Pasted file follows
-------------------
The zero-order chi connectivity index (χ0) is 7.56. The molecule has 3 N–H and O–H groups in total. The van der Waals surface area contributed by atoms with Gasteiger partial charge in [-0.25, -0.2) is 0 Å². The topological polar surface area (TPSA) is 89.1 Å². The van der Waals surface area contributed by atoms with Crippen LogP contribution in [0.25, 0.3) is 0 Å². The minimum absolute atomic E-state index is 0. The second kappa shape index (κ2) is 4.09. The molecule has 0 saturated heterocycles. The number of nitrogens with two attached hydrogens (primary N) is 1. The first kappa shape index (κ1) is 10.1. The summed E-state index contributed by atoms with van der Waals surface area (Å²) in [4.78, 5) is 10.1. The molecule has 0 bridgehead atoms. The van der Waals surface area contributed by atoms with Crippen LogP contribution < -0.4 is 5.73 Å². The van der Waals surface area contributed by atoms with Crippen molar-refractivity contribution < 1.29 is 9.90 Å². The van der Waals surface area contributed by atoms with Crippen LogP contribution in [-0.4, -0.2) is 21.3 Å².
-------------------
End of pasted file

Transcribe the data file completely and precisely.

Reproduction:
The zero-order chi connectivity index (χ0) is 7.56. The molecule has 3 N–H and O–H groups in total. The van der Waals surface area contributed by atoms with Gasteiger partial charge in [-0.25, -0.2) is 0 Å². The topological polar surface area (TPSA) is 89.1 Å². The van der Waals surface area contributed by atoms with Crippen LogP contribution in [0.25, 0.3) is 0 Å². The minimum absolute atomic E-state index is 0. The second kappa shape index (κ2) is 4.09. The molecule has 0 saturated heterocycles. The number of nitrogens with two attached hydrogens (primary N) is 1. The first kappa shape index (κ1) is 10.1. The summed E-state index contributed by atoms with van der Waals surface area (Å²) in [4.78, 5) is 10.1. The molecule has 0 bridgehead atoms. The van der Waals surface area contributed by atoms with Crippen LogP contribution < -0.4 is 5.73 Å². The van der Waals surface area contributed by atoms with Crippen molar-refractivity contribution < 1.29 is 9.90 Å². The van der Waals surface area contributed by atoms with Crippen LogP contribution in [-0.4, -0.2) is 21.3 Å².